What are the past Category 4 hurricanes

Wind scales

In order to make the wind measurable and to be able to compare observations at different locations, but above all to find out where favorable wind conditions are to be found, e.g. for sailing ships, wind tables were drawn up as early as the middle of the 18th century, which were based on the effects in the area around the Observer. In 1759, the British engineer John Smeaton designed a twelve-part scale describing the effect on windmill blades. In 1806 the British navigator Sir Francis Beaufort (1774-1857) transferred the scale to a three-masted full ship and later made it known. The Beaufort scale was named after him.

Beaufort scale

Tab. 1: Beaufort scale

Wind force 12 was thought to be open at the top. The scale was expanded to 17 levels by an international agreement in 1949 in order to include more severe events. The wind strengths from 13 onwards could hardly be differentiated and it was hardly applicable for extreme events. For example, additional scales were created for recording tropical cyclones and tornadoes. In 1970 the expansion of the Beaufort scale was abolished by the World Meteorological Organization. Since then, the original 13-part scale (wind force 1-12 and calm) has been used again for “normal” wind events.

Saffir-Simpson hurricane scale

Especially after the devastating hurricane CAMILLE, which devastated entire areas of the southern United States in August 1969, the need increased to classify the hurricanes in different strength classes in order to be able to warn the population more clearly and better of an approaching hurricane. In 1971 the engineer Herbert Saffir and the then director of the National Hurricane Center in Miami / Florida, Bob Simpson, designed the Saffir-Simpson hurricane scale named after them and still valid today.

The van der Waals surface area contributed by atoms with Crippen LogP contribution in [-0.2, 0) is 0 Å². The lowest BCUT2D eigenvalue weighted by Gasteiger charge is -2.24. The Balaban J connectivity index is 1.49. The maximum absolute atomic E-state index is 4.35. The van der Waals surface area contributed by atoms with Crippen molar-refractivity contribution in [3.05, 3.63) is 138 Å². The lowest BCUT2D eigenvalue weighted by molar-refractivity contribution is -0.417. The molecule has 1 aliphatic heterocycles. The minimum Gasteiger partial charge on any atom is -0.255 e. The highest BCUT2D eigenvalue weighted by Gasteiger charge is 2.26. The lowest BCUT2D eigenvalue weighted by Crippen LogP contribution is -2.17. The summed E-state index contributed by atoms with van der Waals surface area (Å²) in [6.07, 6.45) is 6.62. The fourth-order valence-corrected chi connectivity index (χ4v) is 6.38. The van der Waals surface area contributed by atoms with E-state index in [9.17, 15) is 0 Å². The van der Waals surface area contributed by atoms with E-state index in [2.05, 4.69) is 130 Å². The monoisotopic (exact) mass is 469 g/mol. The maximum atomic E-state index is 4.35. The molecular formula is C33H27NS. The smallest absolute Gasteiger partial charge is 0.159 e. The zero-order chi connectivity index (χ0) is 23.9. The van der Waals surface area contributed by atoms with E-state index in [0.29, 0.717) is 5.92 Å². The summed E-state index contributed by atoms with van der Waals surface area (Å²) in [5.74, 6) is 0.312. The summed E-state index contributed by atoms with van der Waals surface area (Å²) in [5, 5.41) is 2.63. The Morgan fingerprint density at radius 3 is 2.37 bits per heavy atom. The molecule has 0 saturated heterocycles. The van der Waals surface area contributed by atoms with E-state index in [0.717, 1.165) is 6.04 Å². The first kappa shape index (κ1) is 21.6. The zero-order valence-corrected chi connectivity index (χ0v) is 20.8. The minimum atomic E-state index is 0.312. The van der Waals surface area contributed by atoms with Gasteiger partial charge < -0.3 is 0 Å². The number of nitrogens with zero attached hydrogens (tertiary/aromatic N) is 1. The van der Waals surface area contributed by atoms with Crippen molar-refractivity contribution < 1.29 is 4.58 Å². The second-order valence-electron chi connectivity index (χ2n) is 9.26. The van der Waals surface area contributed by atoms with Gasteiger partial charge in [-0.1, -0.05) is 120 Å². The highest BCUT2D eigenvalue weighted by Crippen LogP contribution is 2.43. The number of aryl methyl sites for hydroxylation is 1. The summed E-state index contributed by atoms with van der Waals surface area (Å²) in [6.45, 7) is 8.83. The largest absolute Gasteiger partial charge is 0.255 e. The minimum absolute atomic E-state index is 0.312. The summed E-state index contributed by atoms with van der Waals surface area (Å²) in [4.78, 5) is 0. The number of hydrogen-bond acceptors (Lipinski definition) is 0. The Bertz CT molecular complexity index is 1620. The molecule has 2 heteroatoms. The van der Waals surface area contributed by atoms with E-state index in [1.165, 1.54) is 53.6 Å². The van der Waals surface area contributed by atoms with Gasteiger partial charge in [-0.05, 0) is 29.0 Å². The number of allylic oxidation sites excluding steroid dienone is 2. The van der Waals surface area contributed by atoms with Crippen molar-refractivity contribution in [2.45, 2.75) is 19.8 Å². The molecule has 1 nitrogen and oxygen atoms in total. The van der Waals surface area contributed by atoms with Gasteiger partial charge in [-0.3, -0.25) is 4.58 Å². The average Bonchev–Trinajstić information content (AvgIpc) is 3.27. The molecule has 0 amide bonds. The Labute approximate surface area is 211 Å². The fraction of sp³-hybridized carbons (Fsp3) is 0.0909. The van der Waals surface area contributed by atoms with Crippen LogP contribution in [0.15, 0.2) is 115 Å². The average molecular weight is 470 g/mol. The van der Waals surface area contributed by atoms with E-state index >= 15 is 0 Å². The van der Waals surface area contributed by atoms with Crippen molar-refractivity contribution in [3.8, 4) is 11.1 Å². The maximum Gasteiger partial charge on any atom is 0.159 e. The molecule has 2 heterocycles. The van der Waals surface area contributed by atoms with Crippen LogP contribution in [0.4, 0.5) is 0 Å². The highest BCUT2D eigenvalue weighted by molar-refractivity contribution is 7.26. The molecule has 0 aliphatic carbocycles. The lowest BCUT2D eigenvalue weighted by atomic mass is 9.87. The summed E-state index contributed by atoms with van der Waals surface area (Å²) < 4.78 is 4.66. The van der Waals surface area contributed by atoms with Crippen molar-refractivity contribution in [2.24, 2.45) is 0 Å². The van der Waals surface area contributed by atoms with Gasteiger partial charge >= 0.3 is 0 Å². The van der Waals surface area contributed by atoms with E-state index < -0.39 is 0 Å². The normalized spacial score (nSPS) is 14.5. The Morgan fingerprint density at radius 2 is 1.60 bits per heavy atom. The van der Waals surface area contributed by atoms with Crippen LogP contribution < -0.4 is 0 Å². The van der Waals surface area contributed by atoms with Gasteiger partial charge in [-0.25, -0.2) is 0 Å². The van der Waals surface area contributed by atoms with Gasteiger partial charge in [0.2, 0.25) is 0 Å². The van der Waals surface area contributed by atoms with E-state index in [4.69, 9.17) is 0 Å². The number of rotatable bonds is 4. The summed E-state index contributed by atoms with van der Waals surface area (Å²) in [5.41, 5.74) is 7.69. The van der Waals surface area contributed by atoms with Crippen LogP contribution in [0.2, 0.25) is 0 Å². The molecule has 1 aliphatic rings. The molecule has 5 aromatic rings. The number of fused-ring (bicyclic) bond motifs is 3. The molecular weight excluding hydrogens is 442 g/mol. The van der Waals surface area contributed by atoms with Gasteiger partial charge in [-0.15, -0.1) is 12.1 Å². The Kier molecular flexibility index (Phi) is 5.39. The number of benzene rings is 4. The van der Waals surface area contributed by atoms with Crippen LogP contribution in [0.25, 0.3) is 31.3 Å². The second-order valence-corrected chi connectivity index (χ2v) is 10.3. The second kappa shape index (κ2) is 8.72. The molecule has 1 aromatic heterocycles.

Tab. 2: Saffir-Simpson hurricane scale

The scale has been used for all tropical cyclones in the Northeast Pacific and the Atlantic since 1973. Initially, the hurricanes were not only classified according to the mean wind speeds, but also according to the lowest air pressure in the center and the expected storm surge. It wasn't until 2009 that the Saffir-Simpson Hurricane Scale became a pure wind scale. The absolute air pressure in the center has little informative value, only the difference in air pressure to the surroundings is important. And hurricane IKE, which razed entire locations on the Texan coast as a category 2 hurricane in September 2008, landed with a storm surge that corresponded to a category 4 hurricane on the scale used up to that point. As a result, such information was deleted from the scale.

Fig. 1: Gilchrist, Texas, destroyed by Hurricane IKE (Source: US Environmental Protection Agency)